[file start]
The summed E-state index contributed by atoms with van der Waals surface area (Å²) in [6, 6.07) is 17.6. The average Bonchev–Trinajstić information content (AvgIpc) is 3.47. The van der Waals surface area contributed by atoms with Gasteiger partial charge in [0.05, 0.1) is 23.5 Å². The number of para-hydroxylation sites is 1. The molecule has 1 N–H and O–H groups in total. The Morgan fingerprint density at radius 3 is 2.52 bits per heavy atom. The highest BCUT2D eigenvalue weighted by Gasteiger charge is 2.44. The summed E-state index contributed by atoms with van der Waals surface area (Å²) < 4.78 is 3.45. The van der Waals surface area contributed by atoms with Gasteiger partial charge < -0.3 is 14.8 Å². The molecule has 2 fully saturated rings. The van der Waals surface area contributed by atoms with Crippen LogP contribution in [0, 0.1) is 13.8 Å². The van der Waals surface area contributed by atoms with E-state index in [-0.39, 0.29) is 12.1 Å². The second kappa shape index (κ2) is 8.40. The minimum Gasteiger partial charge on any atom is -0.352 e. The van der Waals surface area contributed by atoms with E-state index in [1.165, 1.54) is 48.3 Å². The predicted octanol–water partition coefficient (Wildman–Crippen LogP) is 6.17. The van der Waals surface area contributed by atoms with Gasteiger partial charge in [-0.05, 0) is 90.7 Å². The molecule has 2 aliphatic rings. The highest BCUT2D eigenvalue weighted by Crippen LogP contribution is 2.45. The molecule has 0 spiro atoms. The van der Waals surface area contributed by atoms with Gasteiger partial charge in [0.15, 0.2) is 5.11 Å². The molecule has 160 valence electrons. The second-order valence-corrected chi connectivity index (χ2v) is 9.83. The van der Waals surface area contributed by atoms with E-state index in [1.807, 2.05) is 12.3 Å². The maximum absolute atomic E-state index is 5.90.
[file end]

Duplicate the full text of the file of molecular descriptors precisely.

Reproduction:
The summed E-state index contributed by atoms with van der Waals surface area (Å²) in [6, 6.07) is 17.6. The average Bonchev–Trinajstić information content (AvgIpc) is 3.47. The van der Waals surface area contributed by atoms with Gasteiger partial charge in [0.05, 0.1) is 23.5 Å². The number of para-hydroxylation sites is 1. The molecule has 1 N–H and O–H groups in total. The Morgan fingerprint density at radius 3 is 2.52 bits per heavy atom. The highest BCUT2D eigenvalue weighted by Gasteiger charge is 2.44. The summed E-state index contributed by atoms with van der Waals surface area (Å²) < 4.78 is 3.45. The van der Waals surface area contributed by atoms with Gasteiger partial charge < -0.3 is 14.8 Å². The molecule has 2 fully saturated rings. The van der Waals surface area contributed by atoms with Crippen LogP contribution in [0, 0.1) is 13.8 Å². The van der Waals surface area contributed by atoms with E-state index in [-0.39, 0.29) is 12.1 Å². The second kappa shape index (κ2) is 8.40. The minimum Gasteiger partial charge on any atom is -0.352 e. The van der Waals surface area contributed by atoms with E-state index in [1.165, 1.54) is 48.3 Å². The predicted octanol–water partition coefficient (Wildman–Crippen LogP) is 6.17. The van der Waals surface area contributed by atoms with Gasteiger partial charge in [-0.05, 0) is 90.7 Å². The molecule has 2 aliphatic rings. The highest BCUT2D eigenvalue weighted by Crippen LogP contribution is 2.45. The molecule has 0 spiro atoms. The van der Waals surface area contributed by atoms with Gasteiger partial charge in [0.15, 0.2) is 5.11 Å². The molecule has 160 valence electrons. The second-order valence-corrected chi connectivity index (χ2v) is 9.83. The van der Waals surface area contributed by atoms with E-state index in [1.807, 2.05) is 12.3 Å². The maximum absolute atomic E-state index is 5.90.